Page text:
Old Flash animations and games will be preserved by the Internet Archive, ahead of Adobe shuttering its software.
Viewers do not need to have a Flash plugin themselves installed, and the system works on Firefox, Chrome, Edge, and Safari.
Flash animations were popular from the early 90s, when it was developed to allow animation, sound, and other audio-video formats onto HTML web pages.
It gained popularity because of its ease of use. “Creation software allowed a beginner or novice to make surprisingly complicated and flexible graphic and sound shows that ran beautifully on web browsers without requiring deep knowledge of individual operating systems and programming languages”, Jason Scott, a software curator at the Internet Archive, writes.
When Adobe bought Flash in 2005, it was installed on 98 per cent of computers in use, but by 2017 it had become outdated – replaced by HTML 5 – and was killed off by Adobe.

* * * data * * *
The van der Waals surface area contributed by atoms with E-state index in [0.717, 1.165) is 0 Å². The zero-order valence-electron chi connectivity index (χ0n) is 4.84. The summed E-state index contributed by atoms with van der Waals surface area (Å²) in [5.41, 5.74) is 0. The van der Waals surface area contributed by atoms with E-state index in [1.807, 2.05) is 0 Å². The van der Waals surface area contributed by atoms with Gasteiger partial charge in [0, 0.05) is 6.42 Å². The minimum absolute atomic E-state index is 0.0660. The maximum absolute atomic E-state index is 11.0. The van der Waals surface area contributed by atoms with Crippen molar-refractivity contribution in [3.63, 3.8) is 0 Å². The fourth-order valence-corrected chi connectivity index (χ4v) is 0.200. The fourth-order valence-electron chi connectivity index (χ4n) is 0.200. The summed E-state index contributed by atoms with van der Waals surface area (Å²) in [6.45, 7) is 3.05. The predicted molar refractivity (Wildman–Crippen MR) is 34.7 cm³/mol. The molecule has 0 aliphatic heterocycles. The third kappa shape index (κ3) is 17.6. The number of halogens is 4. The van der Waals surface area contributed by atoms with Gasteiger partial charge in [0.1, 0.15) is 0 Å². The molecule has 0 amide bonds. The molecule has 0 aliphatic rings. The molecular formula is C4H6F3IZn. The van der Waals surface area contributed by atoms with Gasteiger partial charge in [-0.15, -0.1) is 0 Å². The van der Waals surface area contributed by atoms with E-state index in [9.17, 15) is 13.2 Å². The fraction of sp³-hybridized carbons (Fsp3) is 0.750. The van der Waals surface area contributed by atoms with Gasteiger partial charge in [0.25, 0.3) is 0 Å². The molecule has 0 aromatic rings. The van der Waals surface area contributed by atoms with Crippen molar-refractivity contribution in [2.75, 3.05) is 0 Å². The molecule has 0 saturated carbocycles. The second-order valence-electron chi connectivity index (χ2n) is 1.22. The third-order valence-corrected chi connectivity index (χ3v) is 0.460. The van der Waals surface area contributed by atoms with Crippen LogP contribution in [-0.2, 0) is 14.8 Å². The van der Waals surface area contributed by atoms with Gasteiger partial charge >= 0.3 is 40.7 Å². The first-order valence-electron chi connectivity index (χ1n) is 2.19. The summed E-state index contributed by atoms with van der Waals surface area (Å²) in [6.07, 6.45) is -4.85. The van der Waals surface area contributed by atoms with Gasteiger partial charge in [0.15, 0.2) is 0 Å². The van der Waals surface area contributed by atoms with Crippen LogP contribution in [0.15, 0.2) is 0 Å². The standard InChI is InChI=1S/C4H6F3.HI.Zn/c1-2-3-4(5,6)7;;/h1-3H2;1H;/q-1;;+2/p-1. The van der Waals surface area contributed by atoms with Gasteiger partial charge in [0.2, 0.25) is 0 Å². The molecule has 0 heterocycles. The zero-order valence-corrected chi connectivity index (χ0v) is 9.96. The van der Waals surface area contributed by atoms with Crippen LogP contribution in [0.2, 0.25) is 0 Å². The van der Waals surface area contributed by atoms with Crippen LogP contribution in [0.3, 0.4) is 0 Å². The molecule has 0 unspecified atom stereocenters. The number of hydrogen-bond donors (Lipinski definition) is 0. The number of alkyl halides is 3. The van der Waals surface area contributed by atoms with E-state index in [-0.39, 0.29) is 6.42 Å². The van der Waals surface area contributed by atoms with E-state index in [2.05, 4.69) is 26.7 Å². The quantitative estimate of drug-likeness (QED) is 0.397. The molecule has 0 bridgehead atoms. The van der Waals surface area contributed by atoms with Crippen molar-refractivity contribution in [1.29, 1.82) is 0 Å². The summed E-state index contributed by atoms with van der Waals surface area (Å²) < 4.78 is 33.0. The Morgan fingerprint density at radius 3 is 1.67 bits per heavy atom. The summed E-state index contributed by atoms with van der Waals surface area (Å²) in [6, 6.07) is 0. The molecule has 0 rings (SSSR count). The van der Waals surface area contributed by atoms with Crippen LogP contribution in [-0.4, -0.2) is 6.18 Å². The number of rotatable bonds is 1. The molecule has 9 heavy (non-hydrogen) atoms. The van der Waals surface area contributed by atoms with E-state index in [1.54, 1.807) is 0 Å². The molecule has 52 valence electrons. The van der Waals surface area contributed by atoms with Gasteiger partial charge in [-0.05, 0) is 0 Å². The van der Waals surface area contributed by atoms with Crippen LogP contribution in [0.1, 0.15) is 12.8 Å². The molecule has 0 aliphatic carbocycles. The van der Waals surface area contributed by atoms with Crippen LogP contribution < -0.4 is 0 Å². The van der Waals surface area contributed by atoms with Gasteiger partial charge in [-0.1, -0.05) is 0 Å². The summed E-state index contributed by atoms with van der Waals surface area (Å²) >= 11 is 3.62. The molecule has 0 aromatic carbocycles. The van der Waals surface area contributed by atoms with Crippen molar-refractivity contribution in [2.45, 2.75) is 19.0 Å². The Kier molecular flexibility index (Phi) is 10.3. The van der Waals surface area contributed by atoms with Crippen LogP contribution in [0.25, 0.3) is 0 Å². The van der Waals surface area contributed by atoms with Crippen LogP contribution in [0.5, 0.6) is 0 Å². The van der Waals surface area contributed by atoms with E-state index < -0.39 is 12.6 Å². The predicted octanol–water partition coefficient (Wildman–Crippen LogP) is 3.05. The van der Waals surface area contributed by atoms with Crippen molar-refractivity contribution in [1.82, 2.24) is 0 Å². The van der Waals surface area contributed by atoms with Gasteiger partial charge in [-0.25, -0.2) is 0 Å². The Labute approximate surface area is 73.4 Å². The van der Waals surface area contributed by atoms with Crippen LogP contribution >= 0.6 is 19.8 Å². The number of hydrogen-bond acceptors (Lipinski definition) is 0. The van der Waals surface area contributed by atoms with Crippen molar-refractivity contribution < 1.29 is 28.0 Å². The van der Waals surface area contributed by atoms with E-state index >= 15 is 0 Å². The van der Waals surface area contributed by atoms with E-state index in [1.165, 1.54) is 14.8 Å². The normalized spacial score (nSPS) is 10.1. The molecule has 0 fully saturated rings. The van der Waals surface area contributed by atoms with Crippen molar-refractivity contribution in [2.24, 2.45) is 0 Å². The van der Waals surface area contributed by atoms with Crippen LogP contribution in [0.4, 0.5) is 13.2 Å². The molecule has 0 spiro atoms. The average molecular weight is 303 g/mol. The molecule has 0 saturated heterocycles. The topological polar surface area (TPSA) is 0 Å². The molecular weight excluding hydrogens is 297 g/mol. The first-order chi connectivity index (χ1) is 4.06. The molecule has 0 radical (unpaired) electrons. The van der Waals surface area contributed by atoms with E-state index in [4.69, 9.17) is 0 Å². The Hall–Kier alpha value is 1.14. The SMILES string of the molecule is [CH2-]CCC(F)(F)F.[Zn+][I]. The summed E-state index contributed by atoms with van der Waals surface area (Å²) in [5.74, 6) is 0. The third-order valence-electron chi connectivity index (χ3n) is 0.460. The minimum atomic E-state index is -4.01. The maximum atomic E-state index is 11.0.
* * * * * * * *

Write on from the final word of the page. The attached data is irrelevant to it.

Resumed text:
This new announcement means that games and animations which formed the backbone of internet culture such as “Badger”, “Peanut Butter Jelly Time”, “Leekspin”, and “Caramelldansen”, as well as games like Crimson Room and Shift, will still be able to be accessed.
The need to maintain legacy internet spaces is a strong one, due to the ephemeral nature of the medium when things go wrong.
Last year, Myspace lost more than 50 million songs after a server migration project went awry. “As a result of a server migration project, any photos, videos, and audio files you uploaded more than three years ago may no longer be available on or from Myspace,” the company said at the time.
Some have speculated that there will be a “digital dark age” due to the changing nature of the internet and that internet files themselves might be “anti-historical”.
The Internet Archive seems adamant against that reality. “More than just dropping support, the loss of the player means the ability of anyone to experience Flash is dropping as well”, Scott says. “Supporting Ruffle is our line in the sand from oblivion’s gaze”.